August 14, 2018
Sony’s Alpha a7R III camera features a mirrorless design that allows photographers to take beautifully focused images of fast-moving objects. That’s a big contrast from the mirror-and-prism systems that have dominated cameras such as DSLRs (digital single-lens reflex). Mirrorless systems grab light much faster and use software to keep the images in focus. Professional photographers such as Kenneth Jarecke, who shot images during the Gulf War, are quickly becoming early adopters of the new camera.
Bloomberg reports Jarecke noted that with DSLRs he had to pre-focus and then pray for the best. By debuting the mirrorless design, Sony has “a chance to break the pro-photography duopoly Canon and Nikon have enjoyed since the days of 35mm film,” including the former’s $5,500 1D Mark II and the latter’s $6,500 D5.
The advent of smartphone cameras has also made a serious dent in “digicam shipments, slashing sales by more than 80 percent.” The market is valued at $3.2 billion a year. “Sony is now in a position to try and grab more market share,” said Morningstar Investment Services analyst Kazunori Ito.
Sony’s “flagship $4,500 a9 model recently took top prizes at three professional camera competitions,” and the company “offers more affordable Alpha versions for amateurs and semi-pros.” The company predicts its operating profit “will climb as much as 40 percent to almost $1 billion for the business in three years.”
Mirrorless cameras, lacking the clicking sounds of DSLR’s shutters, are also silent, which is certain to make them popular at events as disparate as “golf tournaments and courtrooms.” Nikon and Canon are going in the same direction, with Nikon set to debut its first full-frame mirrorless camera on August 23. According to a company spokesperson, Canon is “within the scope of development.”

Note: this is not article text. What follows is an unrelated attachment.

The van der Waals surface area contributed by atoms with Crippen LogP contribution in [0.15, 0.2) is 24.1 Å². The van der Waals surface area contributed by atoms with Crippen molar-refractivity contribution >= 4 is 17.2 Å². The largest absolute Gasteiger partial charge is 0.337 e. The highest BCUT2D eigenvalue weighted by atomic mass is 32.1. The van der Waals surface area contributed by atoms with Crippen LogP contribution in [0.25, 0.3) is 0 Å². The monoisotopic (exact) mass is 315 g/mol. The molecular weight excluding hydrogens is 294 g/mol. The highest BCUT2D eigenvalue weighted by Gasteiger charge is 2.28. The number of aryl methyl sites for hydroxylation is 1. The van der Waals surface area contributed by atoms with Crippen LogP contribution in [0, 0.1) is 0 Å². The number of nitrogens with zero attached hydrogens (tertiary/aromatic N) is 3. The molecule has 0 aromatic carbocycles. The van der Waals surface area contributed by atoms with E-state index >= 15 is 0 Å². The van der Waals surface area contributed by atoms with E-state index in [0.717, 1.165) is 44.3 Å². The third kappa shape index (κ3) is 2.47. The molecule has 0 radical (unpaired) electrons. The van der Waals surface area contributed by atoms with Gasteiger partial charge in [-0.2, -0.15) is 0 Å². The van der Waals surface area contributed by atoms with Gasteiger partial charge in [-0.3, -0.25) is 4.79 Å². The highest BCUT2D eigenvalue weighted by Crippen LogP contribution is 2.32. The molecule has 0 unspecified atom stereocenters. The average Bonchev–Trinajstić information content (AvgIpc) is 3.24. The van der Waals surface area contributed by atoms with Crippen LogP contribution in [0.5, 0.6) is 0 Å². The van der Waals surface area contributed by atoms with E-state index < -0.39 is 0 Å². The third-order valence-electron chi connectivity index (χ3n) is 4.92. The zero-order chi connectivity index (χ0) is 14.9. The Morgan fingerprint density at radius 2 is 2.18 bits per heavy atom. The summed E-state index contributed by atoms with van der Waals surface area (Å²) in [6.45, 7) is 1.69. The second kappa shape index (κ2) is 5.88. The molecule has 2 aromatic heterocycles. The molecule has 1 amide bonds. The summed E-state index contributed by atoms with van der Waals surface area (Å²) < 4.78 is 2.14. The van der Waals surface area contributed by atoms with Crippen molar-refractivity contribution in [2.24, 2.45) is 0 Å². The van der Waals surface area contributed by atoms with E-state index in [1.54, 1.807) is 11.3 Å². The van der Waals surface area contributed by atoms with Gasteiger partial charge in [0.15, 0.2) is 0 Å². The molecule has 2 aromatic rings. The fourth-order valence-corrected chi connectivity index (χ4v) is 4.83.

“The hurdle for Sony is still high,” said Asahi Camera editor Tomonori Igari. “It depends on how much they commit to creating a support structure, and also on Nikon and Canon’s mirrorless strategy.”
Eight years ago, Sony, after buying Konica Minolta’s camera business in 2006, “scrapped the mirror and gave users a digital viewfinder that offered a more accurate representation of the final image.” The mirrorless camera is also smaller and lighter. “The a9 is really revolutionary,” said news agency photographer Michael Kooren, who adopted Sony Alphas after 26 years using Canon.
Adoption of the Alphas has been slow, however, as some professional photographers say that Sony hasn’t debuted enough new lenses and some “have complained that customer support has lagged behind Canon and Nikon.” Hiroyuki Matsushita, who is the manager overseeing product planning at Sony’s cameras division, says the company is working to improve both, to help capture the professional market.
For more details on the Alpha a7R III, visit the Sony site.